1: Med Hypotheses. 1980 Dec;6(12):1315-25.
Feedback in cancer.
The theory presented regards cancer as a systemic disease initiated by carcinogens, and neoplasia as the organism's main defence against it. Carcinogens are assumed to destroy a vital substance "A" which is replenished by a second, "B", produced by neoplastic stem cells. Cancer progression is manifested by a gradual deterioration of the "A" producing machinery accompanied by a compensatory proliferation of neoplastic "B" producing stem cells whose size is therefore closely regulated so as to meet the organism's demands. Any stem cell pool reduction leading to a loss of "A" or "B" is followed by a proliferation of the remaining stem cells to replenish the loss. Such may be observed in chronic lymphoblastic leukemia maintaining a nearly constant elevated peripheral lymphoblast count. Following selective lymphoblast destruction the count is rapidly replenished to its pretreatment level. The same mechanism is assumed to explain the detrimental effect of some surgical interventions on cancer patients. Neoplastic progression is postulated to a obey a "stem cell conservation" principle which when violated is followed either by a stem cell replenishment or aggrevates the patient's conditions. This conservation law introduces a new definition of carcinogenesis: Any process reducing the "A" or "B" producing machinery is regarded as a carcinogen. A definition embracing, surgical extirpation of normal or neoplastic stem cells or cell destruction by irradiation, chemotherapy or chemical carcinogens.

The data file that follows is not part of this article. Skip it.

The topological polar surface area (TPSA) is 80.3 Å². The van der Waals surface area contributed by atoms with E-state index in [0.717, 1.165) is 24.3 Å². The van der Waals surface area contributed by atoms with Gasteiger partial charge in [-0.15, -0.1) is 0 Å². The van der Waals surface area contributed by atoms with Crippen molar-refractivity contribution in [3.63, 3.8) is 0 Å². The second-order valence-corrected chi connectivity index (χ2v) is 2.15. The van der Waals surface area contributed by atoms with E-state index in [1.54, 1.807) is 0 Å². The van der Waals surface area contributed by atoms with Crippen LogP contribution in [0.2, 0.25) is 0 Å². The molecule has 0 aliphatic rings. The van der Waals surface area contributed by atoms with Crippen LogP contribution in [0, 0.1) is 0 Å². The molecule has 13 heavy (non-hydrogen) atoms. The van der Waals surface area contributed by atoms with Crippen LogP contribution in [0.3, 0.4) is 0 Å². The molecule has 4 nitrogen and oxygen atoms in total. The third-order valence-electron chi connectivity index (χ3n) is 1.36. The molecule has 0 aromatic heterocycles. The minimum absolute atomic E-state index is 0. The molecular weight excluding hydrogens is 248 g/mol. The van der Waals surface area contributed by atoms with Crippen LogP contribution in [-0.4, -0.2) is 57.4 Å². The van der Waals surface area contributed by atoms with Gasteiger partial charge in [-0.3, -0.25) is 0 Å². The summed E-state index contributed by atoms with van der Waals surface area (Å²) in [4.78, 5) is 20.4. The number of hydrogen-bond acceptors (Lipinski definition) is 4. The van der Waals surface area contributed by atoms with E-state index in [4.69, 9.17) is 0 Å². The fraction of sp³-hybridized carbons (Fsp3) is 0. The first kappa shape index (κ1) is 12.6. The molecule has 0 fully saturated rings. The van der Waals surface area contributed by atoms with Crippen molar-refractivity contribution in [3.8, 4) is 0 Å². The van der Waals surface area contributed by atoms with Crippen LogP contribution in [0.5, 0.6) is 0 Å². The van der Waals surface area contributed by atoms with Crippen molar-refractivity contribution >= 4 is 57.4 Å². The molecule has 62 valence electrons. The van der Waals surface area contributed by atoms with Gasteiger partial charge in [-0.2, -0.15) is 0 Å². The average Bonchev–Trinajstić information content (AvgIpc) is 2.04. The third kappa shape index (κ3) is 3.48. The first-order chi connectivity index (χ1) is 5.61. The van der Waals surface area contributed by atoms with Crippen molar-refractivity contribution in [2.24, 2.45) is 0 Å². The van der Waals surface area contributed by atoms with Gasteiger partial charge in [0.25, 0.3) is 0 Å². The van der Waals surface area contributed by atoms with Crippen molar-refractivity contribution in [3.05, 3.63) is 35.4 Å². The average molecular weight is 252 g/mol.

PMID: 7219237 [PubMed - indexed for MEDLINE]